Should The Knight Foundation Be Paying For Startups To Put Up Paywalls?
from the might-be-counterproductive dept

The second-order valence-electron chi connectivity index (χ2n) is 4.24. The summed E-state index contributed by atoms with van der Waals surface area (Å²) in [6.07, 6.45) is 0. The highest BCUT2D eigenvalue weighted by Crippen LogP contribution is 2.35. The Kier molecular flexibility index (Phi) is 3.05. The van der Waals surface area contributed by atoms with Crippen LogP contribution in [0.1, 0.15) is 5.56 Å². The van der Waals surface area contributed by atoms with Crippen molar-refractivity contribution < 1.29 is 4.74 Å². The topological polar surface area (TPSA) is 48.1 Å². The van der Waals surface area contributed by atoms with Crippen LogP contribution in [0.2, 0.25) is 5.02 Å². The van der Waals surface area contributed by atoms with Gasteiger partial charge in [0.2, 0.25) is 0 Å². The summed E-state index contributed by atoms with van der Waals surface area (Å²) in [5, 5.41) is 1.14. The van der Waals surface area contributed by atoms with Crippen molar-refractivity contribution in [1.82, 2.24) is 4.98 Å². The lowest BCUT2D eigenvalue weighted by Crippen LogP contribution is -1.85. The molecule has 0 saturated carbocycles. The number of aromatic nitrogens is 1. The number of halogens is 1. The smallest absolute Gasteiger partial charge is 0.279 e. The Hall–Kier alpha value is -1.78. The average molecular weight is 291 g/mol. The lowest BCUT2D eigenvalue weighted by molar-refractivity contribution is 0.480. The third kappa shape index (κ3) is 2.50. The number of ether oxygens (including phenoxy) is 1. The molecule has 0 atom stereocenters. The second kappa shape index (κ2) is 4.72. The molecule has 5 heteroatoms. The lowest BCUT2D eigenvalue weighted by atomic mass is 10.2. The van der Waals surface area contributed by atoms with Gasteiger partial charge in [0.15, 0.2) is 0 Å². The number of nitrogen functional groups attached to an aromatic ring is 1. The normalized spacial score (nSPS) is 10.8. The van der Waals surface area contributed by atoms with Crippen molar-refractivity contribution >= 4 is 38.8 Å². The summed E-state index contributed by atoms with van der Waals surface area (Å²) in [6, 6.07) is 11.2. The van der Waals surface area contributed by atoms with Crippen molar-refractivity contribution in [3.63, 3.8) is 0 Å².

Let me start off this post by saying that I’m a huge fan of what the Knight Foundation has done for journalism lately, especially with its grant program that has supported a bunch of cool startup ideas to try out new forms of journalism offerings. I’ve also been talking with some folks involved with the Knight Foundation about maybe helping with some of the programs they run and doing some mentoring (though, nothing is set yet). That said, I’m a bit perplexed by a recent report that the Foundation has agreed to fund a bunch of non-profits’ usage of Steve Brill’s paywall startup, Journalism Online. I’m not against experimenting, but I do worry that this will push some of these nonprofits towards a paywall solution that doesn’t make sense. With the Knight Foundation paying the upfront fees (“It gets us guaranteed cash in the door,” Brill explained), it may lead these startups to feel more compelled to make a bad business model decision by betting on a paywall, where other solutions make a lot more sense. I’ve spent a lot of time discussing why the economics of paywalls rarely work — especially in the general news space, and I worry that by footing the bill, the Knight Foundation may push these startups into a decision that does more harm than good. There are lots of interesting and compelling business models out there, and I’m not sure the Knight Foundation should be picking one model that it thinks all of these startups should use.